Prayer in the desert

Prayer in the desert

Written on 05/03/2021
Jesse Kane

What the Desert Fathers and Mothers taught me about bringing pain to God

Written by Jesse Kane

Ever since I heard about the Desert Fathers and Mothers, I’ve been fascinated by them. They isolated themselves amid the sands of antiquity to commune with God.

They gave up family, friends, and wealth to spend lonely years in solitude. But their ascetic lifestyle was not in vain; the Desert Fathers and Mothers left us with a trove of wisdom for contemplation and reflection, especially when it comes to prayer.

Abba John was one such Desert Father. In Desert Banquet: A Year of Wisdom from the Desert Mothers and Fathers, David Keller quotes Abba John’s account of retaining sanity within a fortress of prayer:

“I am like a man sitting under a great tree, who sees wild beasts and snakes coming against him in great numbers. When he cannot withstand them any longer, he runs to climb the tree and is saved. It is just the same with me; I sit in my cell and I am aware of evil thoughts coming against me, and when I have no more strength against them, I take refuge in God by prayer and I am saved from the enemy.”

During the lockdowns and isolation due to Covid-19, we may find ourselves assailed by evil thoughts that seek to hold us down, crush us, and destroy us. I know I have. Judging by his illustration, I doubt Abba John wanted to pray all day everyday during these mental assaults. After all, he compares the experience to being attacked by a horde of snakes. Yet when he took refuge in God, he was saved from the enemy.

Was Abba John using God as a holy escape-hatch from temptations and intrusive thoughts? I doubt it. If you’ve ever prayed for God to take a thought or temptation away, it’s unlikely it simply vanished as soon as you prayed. Instead, if you’re like me, you may have found yourself holed up at home, exasperated with yourself, begging God for help.

God isn’t a life hack. But He’s given wisdom to many people and given us abilities to research and learn. Over time I’ve learned about therapeutic methods that have helped me understand my brain. Combined with prayer, the result has powerfully impacted my ability to cope with emotional pain.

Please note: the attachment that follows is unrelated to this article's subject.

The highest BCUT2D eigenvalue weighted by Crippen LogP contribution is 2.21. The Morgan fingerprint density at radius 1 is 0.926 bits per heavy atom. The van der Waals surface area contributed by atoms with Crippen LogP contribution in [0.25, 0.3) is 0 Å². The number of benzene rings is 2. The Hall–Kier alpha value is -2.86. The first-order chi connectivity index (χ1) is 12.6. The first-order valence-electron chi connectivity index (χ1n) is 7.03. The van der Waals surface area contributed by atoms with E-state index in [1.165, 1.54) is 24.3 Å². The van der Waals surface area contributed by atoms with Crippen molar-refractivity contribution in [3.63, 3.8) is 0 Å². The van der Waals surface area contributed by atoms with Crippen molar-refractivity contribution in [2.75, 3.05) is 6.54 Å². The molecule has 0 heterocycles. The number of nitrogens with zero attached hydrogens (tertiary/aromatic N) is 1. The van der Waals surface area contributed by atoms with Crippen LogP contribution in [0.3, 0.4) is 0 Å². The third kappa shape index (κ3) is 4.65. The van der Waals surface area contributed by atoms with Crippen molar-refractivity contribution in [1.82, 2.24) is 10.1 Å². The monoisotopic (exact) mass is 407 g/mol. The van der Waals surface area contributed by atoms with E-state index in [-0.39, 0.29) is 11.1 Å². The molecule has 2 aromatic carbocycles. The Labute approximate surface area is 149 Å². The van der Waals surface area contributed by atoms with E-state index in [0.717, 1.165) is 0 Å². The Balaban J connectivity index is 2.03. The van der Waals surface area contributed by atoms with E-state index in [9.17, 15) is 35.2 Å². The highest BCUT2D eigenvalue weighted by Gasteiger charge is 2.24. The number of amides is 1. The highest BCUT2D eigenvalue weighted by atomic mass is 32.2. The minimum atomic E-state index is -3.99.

As I press through periods of isolation, one of the most helpful tools I’ve discovered has been “Acceptance and Commitment Therapy.” ACT is a way to accept your thoughts and feelings rather than getting tied down fighting them. One of the essential ideas in ACT is that focusing on an unwanted thought or feeling won’t make it go away.

For example, if I were to tell you not to think of a purple elephant for as long as you possibly can, what’s the first thing that leaps to your mind? ACT draws a similar conclusion with emotional pains like solitude and grief. The harder you try to avoid them, the more intensely you will feel them. 

While ACT is a secular therapy, our Christian faith offers us something deeper: a unique way to acknowledge our suffering through prayer. Prayer mindfully attends to the presence of God amid our darkest nights. It tunes our attention beyond accepting our feelings into an appeal to a listening ear.

Abba John threw himself into God’s hands in prayer when he faced intrusive thoughts and feelings. He focused on doing exactly what he had journeyed to the desert to do. This is just like practicing valued action in ACT, which means acting toward a meaningful life direction.

Yet we aren’t acting alone. The Message translation of John 1:14 says, “The word became flesh and blood and moved into the neighborhood.”

God reveals Himself to us as one who moves into the neighbourhood of our suffering in solidarity with our pain.

Dietrich Bonhoeffer called this stellvertretung, or place-sharing. Christ coming to earth is the ultimate illustration of God’s mission to humanity. He overcame our separation from Him by being crucified. God meets us through Jesus in the hard soil of our suffering.

Carrying our crosses never feels good—whether we experience direct persecution or the more general groanings of creation. But as we practise moment by moment communion with God in the middle of our pain, we can be swept up into a story that gives our suffering meaning and orients our action toward something bigger.

ACT has helped me face painful thoughts and feelings with acceptance. Adopting this acceptance in my prayer life has brought a renewed intimacy with God, too. By acknowledging and accepting my pain in the presence of God I can sit assured that my life is in safe hands, even when it hurts.

This seems to be what Abba John was practising alone in the desert, seeking God while being assailed by evil thoughts. God is with us when we’re alone and in anguish. He will meet us in prayer too, maybe like he met Abba John.

If you’re interested, here’s a step-by-step guide for bringing your pain to God in prayer:

  1. Take a deep breath. Remember where you are, notice three things you see, and listen to the sounds around you.
  2. Notice any strong thoughts or feelings you are experiencing. What do they say? Where do they sit in your body? Do they sit like a lump in your stomach, or weigh on your shoulders like a cape? Try describing them out loud to someone else.
  3. As you notice these thoughts and feelings, observe that they are not you, but rather passing experiences. Watch them pass like a cloud in the sky.
  4. Remember God’s presence with you while you open yourself up to your thoughts or feelings for 30 seconds. If you’d like, read something Jesus said in Scripture to help anchor yourself to Him.
  5. Thank God for being present with you in your pain and on the cross.

Repeat this whenever you find yourself assailed by painful thoughts and feelings.